Fred weakens in tropical depression
ORLANDO, Florida. – Fred was downgraded from tropical storm to tropical depression after making landfall Wednesday afternoon in the Dominican Republic on his way to Florida.
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On Wednesday evening, former Tropical Storm Fred was centered 55 miles southeast of Cap-Haitien Haiti and was moving west-northwest at 15 mph, the US National Hurricane Center said. There were maximum sustained winds of 35 mph, up from 40 mph earlier in the day.
The latest models are pushing the storm a bit further west, with less Florida in the cone than previous projections had shown, but still with much of the state remaining in the cone. The system was to stay over Hispaniola overnight until Thursday.
The National Hurricane Center said the system continues to bring heavy rains to Haiti and the Dominican Republic.
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After a calm month with no unnamed storms in the region, Fred became the sixth of the Atlantic hurricane season on Tuesday night as he passed through the U.S. Virgin Islands and Puerto Rico on a planned track that would take him to the Florida by the weekend.
“Fred’s center is expected to be over Hispaniola overnight, move near the Turks and Caicos Islands and the southeastern Bahamas on Thursday, and move near or north of the north coast of central Cuba on Thursday. evening and Friday, “NHC forecasters wrote in their 8 p.m. notice on Wednesday.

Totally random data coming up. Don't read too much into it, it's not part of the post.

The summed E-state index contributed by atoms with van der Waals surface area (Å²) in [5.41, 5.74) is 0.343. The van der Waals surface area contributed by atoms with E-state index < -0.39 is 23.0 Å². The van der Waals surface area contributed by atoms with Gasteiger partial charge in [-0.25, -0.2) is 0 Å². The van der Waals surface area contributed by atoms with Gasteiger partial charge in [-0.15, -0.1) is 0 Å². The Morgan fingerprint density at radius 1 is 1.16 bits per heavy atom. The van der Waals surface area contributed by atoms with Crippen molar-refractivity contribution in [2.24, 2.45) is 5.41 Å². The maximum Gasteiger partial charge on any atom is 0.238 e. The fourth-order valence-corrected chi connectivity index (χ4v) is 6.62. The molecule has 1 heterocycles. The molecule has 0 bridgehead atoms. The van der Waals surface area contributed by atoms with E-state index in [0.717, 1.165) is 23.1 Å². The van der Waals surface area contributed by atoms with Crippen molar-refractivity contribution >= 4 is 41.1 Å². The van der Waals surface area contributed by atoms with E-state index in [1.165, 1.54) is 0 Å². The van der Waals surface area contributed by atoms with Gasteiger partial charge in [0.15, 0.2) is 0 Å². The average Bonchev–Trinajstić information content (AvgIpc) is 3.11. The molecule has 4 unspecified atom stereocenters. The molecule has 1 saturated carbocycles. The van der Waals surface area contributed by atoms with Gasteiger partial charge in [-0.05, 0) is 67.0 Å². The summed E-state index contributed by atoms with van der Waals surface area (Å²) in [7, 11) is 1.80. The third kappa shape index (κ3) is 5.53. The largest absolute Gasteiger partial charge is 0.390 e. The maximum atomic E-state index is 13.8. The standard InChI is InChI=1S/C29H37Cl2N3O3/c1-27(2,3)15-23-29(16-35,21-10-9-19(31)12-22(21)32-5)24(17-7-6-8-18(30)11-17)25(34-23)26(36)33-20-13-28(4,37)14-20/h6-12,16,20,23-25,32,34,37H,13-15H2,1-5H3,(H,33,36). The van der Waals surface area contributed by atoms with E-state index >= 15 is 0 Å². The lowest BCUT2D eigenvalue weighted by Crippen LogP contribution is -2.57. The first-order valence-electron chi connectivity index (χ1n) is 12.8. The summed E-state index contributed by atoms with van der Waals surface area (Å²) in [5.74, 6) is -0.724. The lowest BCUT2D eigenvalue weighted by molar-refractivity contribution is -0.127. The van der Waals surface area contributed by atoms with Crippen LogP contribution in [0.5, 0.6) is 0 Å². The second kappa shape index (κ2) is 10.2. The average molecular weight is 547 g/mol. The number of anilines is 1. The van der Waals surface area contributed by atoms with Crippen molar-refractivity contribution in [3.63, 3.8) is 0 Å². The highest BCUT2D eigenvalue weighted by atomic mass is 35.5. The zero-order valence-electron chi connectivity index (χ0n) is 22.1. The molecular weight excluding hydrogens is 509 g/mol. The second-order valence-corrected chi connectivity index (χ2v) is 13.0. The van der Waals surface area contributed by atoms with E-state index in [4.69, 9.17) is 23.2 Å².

Residents of Florida have also been urged to watch for updates.
Tropical storm warnings were interrupted in U.S. territories after bombarding the islands with rain.
More than 13,000 customers were without power in Puerto Rico, where Luma, the company in charge of the transmission and distribution system, has warned those who depend on electricity for vital medical devices to activate plans to emergency.
“Puerto Rico’s system (…) continues to be very fragile,” the company said, referring to the power grid destroyed by Hurricane Maria in 2017.
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Puerto Rico Governor Pedro Pierluisi shut down government agencies at noon Tuesday and officials noted that some gas stations had closed after running out of fuel. The heaviest rains were expected to fall overnight, forecasters said.
Eight shelters have been opened across the island, although officials said only seven people had checked in by mid-evening.
“Don’t wait until the last minute to mobilize,” said Nino Correa, Emergency Management Commissioner of Puerto Rico. “We don’t want fatal accidents.
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More than a month had passed since the last Atlantic storm, Hurricane Elsa, but this time of summer usually marks the start of the peak of hurricane season.
The hurricane center issued warnings for the Dominican Republic on the south coast of Punta Palenque to the east and on the north coast of the Dominican Republic / Haiti border to the east. A watch was in force for Haiti from the northern border with the Dominican Republic to Gonaïves, the Turks and Caicos Islands and the southeast of the Bahamas, as well as the Cuban provinces of Ciego de Avila, Camaguey, Las Tunas, Holguin, Granma, Santiago de Cuba and Guantanamo.
The storm was expected to produce 3-5 inches of precipitation in the Dominican Republic with up to 8 inches in some areas.
The next named storms will be called Grace and Henri.
The hurricane season runs until November.
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